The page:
The report reveals a document from the Commission showing how it manifestly misled EU institutions about who took part in the consultations on benefits. Literally all Saharawi pro-self-determination groups in Western Sahara and in the diaspora, including their UN recognised representative, Polisario, objected to the EU-Moroccan agreement. However, all Saharawi letters condemning and rejecting the EU-Moroccan process were used by the Commission as proof of a consultation process. Only 16% of the groups and individuals listed as having been consulted had actually taken part.

The need to obtain consent has been completely ignored. The EU ignored its own court.

The EU is claiming its agreement is “without prejudice to the respective positions of the European Union and Morocco with regard to the status of Western Sahara.” This is the root of the problem. All the way from the conceptualisation of a revised trade deal, to the negotiations and their conclusion, and in its current implementation – this has been about the EU and Morocco. Through its trade agreement with Morocco for a land that is not recognised by a single country as Moroccan sovereign territory, the EU is a key supporter of the illegal Moroccan claims to the territory.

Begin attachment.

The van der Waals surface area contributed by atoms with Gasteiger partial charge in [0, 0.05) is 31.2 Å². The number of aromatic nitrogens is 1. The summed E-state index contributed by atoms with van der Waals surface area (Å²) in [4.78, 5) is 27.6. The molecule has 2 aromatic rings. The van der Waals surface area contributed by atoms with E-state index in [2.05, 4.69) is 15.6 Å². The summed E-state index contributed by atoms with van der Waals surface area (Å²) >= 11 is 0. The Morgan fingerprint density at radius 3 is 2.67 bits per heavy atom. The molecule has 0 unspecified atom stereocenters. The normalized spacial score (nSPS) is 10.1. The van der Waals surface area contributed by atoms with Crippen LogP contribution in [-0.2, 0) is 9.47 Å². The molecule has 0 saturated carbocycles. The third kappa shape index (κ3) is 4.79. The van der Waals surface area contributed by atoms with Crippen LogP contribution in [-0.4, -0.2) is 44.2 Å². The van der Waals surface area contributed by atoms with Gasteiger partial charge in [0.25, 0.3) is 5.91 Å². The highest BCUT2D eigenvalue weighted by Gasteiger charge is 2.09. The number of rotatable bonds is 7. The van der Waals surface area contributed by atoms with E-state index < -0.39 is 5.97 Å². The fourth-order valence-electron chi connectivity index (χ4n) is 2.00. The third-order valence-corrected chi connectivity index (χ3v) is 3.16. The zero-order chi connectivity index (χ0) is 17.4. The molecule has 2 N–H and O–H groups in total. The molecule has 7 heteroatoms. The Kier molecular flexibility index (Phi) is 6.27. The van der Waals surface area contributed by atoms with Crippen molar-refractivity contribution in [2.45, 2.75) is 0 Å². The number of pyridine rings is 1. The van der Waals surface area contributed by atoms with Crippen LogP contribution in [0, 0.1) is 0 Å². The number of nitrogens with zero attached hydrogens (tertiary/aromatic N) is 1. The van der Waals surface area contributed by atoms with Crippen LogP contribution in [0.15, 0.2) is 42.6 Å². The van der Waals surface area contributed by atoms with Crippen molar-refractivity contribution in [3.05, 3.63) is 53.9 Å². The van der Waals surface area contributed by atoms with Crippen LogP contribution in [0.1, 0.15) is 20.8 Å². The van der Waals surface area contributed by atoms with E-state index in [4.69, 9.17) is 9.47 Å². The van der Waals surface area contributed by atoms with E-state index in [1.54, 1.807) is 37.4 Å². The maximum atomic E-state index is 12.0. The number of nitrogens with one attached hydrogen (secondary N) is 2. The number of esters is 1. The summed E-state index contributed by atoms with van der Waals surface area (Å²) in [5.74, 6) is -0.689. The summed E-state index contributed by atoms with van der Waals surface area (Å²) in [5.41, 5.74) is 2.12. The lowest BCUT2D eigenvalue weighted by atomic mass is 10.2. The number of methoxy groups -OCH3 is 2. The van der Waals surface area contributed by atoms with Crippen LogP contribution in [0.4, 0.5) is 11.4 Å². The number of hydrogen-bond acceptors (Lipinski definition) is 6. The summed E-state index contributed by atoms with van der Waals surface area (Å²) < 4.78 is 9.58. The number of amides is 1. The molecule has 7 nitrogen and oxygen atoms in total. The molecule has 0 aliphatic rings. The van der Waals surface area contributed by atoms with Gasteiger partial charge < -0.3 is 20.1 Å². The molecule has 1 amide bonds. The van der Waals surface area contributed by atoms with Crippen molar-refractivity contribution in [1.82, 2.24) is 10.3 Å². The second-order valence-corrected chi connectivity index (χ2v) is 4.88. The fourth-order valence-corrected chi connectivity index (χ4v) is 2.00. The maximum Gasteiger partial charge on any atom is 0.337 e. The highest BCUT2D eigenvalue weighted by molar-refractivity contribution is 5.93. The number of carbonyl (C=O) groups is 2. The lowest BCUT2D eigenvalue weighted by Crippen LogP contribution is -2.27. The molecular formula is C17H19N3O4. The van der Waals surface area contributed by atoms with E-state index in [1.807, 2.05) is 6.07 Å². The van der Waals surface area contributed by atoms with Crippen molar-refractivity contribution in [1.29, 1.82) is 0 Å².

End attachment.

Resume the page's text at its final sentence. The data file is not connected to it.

The only party that legally ought to have a decisive say in this matter - the actual people of the territory, the Saharawi people, whose right to self-determination is recognised internationally – have never had a say at all.

The conflict over the last colony in Africa is yet to be resolved. The scramble for the territory’s resources remains a fundamental reason why the oppressed Saharawi people have been unable to exercise their right to decide their own future.